Vehicle Winterization Tips: How to Winterize a Car

Whether you’re planning to drive your car in harsh winter conditions or move it to long-term vehicle storage, it’s important to know how to winterize a car. Learn how to prepare your car for winter driving and find advice on storing a vehicle for the winter with our guide below!

Car Maintenance for Winter Driving

Winterize your car before you head out on the road! If you plan on driving in extremely cold and harsh conditions, check out these winterization tips to make sure your car is running its best.

Schedule a Service Appointment

Winter car maintenance is incredibly important. Difficult road conditions can increase the possibility of accidents and breakdowns. Help prevent unexpected trouble by making sure your car is functioning well before winter hits. Plus, getting your car checked out by a professional means they can check on fluid levels so you don’t have to!

Inspect Tire Tread

Double checking your tires is an important step for winterizing a car! Old, worn-out tires might get you around okay in the summer, but they could increase your chance of getting into an accident during colder months. If you want to check tire tread on your own, give the penny test a try. This is also a great time to get tires rotated to maximize their performance.

Check Tire Pressure

Frequently checking the pressure in your tires is an important part of winter car care. Cold air causes tires to expand and then contract as the day warms up. These shifts are unnoticeable from day to day, but over time, it can cause tire pressure to fluctuate considerably. Keep a tire gauge on hand or utilize free gauges attached to air pumps. The ideal PSI should be listed directly on the outside of your tires, on the inside of the driver-side door, or in the vehicle’s owner manual.

Consider Snow Tires

If you live in mountainous areas or in an area that’s frequently snowy and icy, snow tires could be worth the investment! Specifically designed to withstand extreme cold, winter tires don’t lose their effectiveness when the temperature plummets. The best snow tires will depend on your vehicle size and the region you live in. Studded snow tires or adding tire chains are typically recommended for areas with extreme ice and snow accumulation.

Invest in Winter Wiper Blades

Don’t wait to get caught in a snowstorm to realize your windshield wiper blades can’t keep up with the snow or sleet. Don’t wait for severe weather to get prepared! Research the best winter wiper blades before driving conditions get terrible.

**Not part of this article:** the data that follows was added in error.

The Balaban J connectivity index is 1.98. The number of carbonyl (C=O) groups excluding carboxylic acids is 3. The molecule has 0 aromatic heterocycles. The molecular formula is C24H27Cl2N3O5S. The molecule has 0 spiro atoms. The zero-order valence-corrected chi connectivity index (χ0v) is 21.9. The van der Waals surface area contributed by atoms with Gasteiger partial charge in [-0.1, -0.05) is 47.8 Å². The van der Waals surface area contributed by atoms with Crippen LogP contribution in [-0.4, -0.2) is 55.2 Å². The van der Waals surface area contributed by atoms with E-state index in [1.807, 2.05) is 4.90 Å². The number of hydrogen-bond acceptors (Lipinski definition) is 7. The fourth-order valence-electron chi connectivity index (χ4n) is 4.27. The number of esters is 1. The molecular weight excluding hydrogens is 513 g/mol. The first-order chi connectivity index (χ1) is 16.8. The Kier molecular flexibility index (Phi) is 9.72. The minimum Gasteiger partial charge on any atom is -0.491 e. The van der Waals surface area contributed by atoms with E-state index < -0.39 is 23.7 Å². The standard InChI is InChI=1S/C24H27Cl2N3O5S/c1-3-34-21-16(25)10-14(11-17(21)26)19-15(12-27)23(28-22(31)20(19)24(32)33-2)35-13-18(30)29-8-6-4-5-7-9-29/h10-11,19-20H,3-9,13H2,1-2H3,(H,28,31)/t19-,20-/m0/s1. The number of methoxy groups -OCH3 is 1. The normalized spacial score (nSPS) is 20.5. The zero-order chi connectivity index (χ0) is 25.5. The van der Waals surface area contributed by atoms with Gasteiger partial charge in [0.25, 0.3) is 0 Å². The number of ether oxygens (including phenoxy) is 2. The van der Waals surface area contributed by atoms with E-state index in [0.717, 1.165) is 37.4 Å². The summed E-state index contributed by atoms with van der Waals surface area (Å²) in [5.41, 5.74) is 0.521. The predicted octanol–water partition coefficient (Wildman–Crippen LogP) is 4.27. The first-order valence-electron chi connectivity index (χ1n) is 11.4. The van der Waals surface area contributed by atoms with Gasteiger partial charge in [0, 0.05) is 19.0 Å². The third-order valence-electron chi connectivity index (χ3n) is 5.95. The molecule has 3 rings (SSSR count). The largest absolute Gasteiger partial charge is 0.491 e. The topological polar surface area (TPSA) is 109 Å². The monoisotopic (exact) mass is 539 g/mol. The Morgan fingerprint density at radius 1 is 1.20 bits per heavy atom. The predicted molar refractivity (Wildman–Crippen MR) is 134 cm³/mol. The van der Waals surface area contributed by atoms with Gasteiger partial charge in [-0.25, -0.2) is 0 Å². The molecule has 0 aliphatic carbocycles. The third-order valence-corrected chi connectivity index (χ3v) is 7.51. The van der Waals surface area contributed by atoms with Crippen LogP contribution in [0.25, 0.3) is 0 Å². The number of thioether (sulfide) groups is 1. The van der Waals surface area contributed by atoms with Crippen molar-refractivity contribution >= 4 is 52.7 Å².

Inspect Wiper Fluid Levels

Another way to winterize your car is by topping off windshield wiper fluid! Keep salt and sludge from obstructing your view by making sure your winter wipers can work effectively. Before adding more fluid, check that you’re using a product with a low freezing temperature. Keep an extra bottle in your trunk so you never run out when you need it most!

Apply a Fresh Coat of Wax

Worried about protecting your paint job and rust-proofing your car? A winterizing wax before the cold weather hits will help protect your vehicle from road salt and sludge.

Oil Parts to Keep Them Working

Keeping locks, weather stripping, latches, hinges, and window tracks properly lubricated with lithium grease, graphite powder, or motor oil is a great way to prepare your car for winter. Doing this after getting a car wash, as well as frequently opening the hood of your car, trunk, and doors, will ensure nothing gets frozen shut when temperatures drop below freezing.

Install a Block Heater

If you don’t have a garage, figuring out how to keep a car warm overnight might seem impossible. But if you live in a super cold climate or have a vehicle that runs on diesel, investing in a vehicle block heater could save you from lots of headaches. These devices increase the likelihood that your car will start by preventing your engine and all relevant fluids from freezing. There are many different types of block heaters, but the most common ones connect to an external power source through your car’s grill.

Create an Emergency Supply Kit

Stock up on snow supplies for your car to prepare for any emergency! Include the following items so you’re ready to change a flat tire or deal with any other roadside trouble in frigid temperatures:

  • Snow scraper or brush
  • Flashlight (and lithium batteries)
  • Tire jack, wrench, spare tire
  • Book of matches
  • Blankets, mittens, socks, extra hats and coats
  • Non-perishable snacks
  • Extra antifreeze
  • First-aid kit
  • Flare
  • Small shovel
  • Tire traction mats
  • Gravel, sand, or cat litter (to use if you get stuck)
  • Jumper cables

Be Cautious When Starting the Engine

Allow a little extra time for you car to idle after starting the engine on frigid days. While newer cars are ready to go almost immediately, older cars need more time to warm up, so give yourself at least five minutes before driving. Another pro tip is to keep your gas tank at least half full! This could save you if you become stranded during freezing temperatures!